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David (Tobey Maguire) and his sister Jennifer (Reese Witherspoon) are living a depressing existence with their angrily divorced mother. David is obsessed by a re-run 1950's sitcom called Pleasantville. While waiting for a one day marathon of the show to start, the remote is accidentally broken - just as a strange TV repairman (Don Knotts) appears at the door. Through his new "remote" David and Jennifer are transported into Pleasantville itself as Bud and Mary Sue Parker, the children of George (William H. Macy) and Betty (Joan Allen). They find a black-and-white world where the weather is always perfect, the roads go nowhere, there are no toilets and sex is unknown. But with the arrival of the newcomers changes start to occur, not least in the straight-laced diner owner, Mr. Johnson (Jeff Daniels).

"Exploding with originality and verve, Pleasantville is an absolute delight. In his directorial debut, Gary Ross has succeeded magnificently in bringing to the screen a simple story that is rich in its complexity, magical in its execution. From the clever and beautifully structured script, to the performances and technical effects, this film will capture your imagination, and leave you uplifted and enchanted. In this delectable journey where black and white life is simple and uncomplicated, we rediscover the marvels and challenges of the unknown through its engaging characters. Joan Allen is a standout as the perfect housewife, with top performances by William H. Macy, Jeff Daniel, Tobey Maguire & Reece Witherspoon. The concept of broadening horizons, taking risks and embracing change is beautifully handled, all the while complemented by Randy Newman's beautiful score. The effects and visuals are sensational, yet what dazzles overall, is the very essence and heart of the film. Pleasantville is a wonderful cinematic experience that you should not miss."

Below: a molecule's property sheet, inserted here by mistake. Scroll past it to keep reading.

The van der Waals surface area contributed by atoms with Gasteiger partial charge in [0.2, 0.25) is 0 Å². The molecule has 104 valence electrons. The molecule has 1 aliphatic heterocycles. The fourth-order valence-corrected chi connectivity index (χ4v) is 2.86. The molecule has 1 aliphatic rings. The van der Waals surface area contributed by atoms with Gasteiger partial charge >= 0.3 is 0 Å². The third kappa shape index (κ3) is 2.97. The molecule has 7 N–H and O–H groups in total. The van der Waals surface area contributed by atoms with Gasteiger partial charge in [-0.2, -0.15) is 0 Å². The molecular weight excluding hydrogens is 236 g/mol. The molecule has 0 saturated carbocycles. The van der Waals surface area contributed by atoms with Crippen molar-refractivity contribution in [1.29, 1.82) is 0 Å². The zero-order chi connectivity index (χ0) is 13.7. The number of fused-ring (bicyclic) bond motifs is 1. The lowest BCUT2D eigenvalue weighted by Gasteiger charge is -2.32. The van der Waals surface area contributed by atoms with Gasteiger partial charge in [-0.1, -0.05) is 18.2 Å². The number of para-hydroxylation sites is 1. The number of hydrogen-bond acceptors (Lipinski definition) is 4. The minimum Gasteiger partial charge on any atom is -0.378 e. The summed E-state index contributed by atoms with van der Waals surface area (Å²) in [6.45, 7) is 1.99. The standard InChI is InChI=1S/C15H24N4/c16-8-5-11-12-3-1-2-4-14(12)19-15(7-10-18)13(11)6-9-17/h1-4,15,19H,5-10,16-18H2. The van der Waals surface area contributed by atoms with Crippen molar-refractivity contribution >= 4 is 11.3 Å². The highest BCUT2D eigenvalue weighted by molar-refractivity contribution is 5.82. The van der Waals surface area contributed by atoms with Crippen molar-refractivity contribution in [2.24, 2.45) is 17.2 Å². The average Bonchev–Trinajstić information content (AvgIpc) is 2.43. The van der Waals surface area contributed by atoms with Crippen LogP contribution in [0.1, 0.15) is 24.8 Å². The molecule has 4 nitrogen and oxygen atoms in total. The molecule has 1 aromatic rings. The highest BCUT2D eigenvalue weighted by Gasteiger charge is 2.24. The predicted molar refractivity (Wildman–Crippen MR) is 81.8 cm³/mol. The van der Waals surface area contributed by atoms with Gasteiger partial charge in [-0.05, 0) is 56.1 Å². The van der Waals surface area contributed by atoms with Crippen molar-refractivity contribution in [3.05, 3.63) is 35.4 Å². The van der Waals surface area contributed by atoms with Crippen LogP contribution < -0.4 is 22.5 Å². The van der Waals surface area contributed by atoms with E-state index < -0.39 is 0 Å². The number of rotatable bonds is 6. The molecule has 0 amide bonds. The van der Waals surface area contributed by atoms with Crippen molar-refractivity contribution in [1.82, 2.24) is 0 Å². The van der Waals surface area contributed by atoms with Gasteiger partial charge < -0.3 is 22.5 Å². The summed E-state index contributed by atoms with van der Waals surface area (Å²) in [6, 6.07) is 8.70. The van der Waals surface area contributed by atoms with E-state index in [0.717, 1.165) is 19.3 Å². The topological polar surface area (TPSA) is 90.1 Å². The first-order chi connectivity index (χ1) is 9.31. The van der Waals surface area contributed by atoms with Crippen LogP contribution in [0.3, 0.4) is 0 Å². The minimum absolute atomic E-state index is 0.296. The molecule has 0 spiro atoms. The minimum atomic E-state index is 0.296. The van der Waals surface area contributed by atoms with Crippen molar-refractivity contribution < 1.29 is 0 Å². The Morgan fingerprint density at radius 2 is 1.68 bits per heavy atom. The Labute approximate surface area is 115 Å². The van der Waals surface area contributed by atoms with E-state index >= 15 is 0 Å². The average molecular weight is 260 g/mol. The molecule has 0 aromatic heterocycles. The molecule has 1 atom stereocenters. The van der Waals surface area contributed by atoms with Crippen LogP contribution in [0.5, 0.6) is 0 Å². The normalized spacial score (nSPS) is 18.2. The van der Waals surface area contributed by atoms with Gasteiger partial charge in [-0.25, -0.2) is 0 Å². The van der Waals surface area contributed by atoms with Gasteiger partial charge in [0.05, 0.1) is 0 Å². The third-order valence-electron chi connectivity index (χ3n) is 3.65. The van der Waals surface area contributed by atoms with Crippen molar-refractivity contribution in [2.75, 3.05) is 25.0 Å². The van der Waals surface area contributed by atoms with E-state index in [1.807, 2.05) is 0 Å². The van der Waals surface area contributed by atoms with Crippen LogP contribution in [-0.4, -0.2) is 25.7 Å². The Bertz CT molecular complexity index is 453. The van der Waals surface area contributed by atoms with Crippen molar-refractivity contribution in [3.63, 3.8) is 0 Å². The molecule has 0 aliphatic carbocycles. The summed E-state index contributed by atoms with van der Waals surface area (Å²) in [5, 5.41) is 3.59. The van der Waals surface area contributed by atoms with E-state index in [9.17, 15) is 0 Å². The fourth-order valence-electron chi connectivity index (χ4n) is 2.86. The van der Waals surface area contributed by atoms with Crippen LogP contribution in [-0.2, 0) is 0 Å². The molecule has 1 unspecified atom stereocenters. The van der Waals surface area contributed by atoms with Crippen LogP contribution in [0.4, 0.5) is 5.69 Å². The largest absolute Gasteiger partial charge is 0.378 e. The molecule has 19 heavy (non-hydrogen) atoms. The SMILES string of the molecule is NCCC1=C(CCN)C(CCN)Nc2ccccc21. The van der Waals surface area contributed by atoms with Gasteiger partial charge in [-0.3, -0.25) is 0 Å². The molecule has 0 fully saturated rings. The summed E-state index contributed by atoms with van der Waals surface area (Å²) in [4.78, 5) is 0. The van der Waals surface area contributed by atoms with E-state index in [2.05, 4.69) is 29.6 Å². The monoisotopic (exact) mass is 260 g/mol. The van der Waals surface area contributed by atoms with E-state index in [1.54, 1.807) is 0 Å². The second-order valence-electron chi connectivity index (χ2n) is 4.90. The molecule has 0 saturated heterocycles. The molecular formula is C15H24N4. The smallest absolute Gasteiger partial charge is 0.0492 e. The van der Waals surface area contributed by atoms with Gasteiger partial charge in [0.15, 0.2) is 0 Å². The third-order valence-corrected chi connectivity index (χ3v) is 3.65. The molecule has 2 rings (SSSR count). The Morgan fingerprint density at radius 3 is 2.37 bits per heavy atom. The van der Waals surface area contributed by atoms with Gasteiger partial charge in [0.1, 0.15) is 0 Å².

Louise Keller

"Pleasantville should be on every high school curriculum - and required viewing for all those in politics. It deals with some of the eternal truths, and handles them with intelligence, wit and skill. Much like Animal Farm, albeit with a different agenda, Pleasantville is a deceptively complex work, told with simple strokes. It’s a parable, a metaphor, a fable and a morality play all at once, glued together by some perceptive humour and sensational performances from the entire cast, and from Joan Allen in particular. The film can be enjoyed on a superficial, fun level, or it can be taken apart and analysed in search for its deeper meanings: there are references to fascism and totalitarianism, to the wilting effects of living in fear of change, to the downsides of individual freedom, to the joy of humour and irony, to the need for human fulfillment and to the glory of sexuality. And that’s just in the first half…. It is a film of great depth made with a light touch, and magical in the way only cinema can be magical. So if anyone ever tries to compare Pleasantville to any other film, don’t believe it. And for goodness sake, don’t miss it."
Andrew L. Urban

"There's so much depth in this beautifully textured, and highly original first feature by writer/director Gary Ross. As both a comment on the simplicity of postwar America, and a study of what makes us complete, Pleasantville is a film that is not only technically astonishing, but it's also a film where visuals and screenplay are perfectly intertwined. It's not simply a gimmicky film, during which the once black and white world of the fifties, with its colourless, moral high ground, changes to colour. Sure these moments are stunning to watch, and extraordinary to behold. But they serve Ross' tale well, and give the viewer a profound insight in the nature of these characters, and their yearning to be set free - morally, physically, emotionally and intellectually. Though the film does ultimately run out of steam, and one fears it tries too hard at times, it is still an engaging, moving and sharply observed charmer, full of wonderful visual details that herald the arrival of a major new talent. The performances are mostly topnotch, from the always superb William Macy and Joan Allen, who shine as Pleasantville's all-knowing parents; Reese Witherspoon is perfectly cast as the rebellious teenager who undergoes a huge transformation during her stay in this town; the film's most beautiful performance comes from Jeff Daniels as the soda fountain worker, who ultimately discovers his sense of independence and artistry. Unlike Peter Weir's more self-conscious Truman Show, Pleasantville is a finely textured, intelligent and emotionally resonant film, that is also one of the most visually breathtaking films of the year - with a topnotch script to match."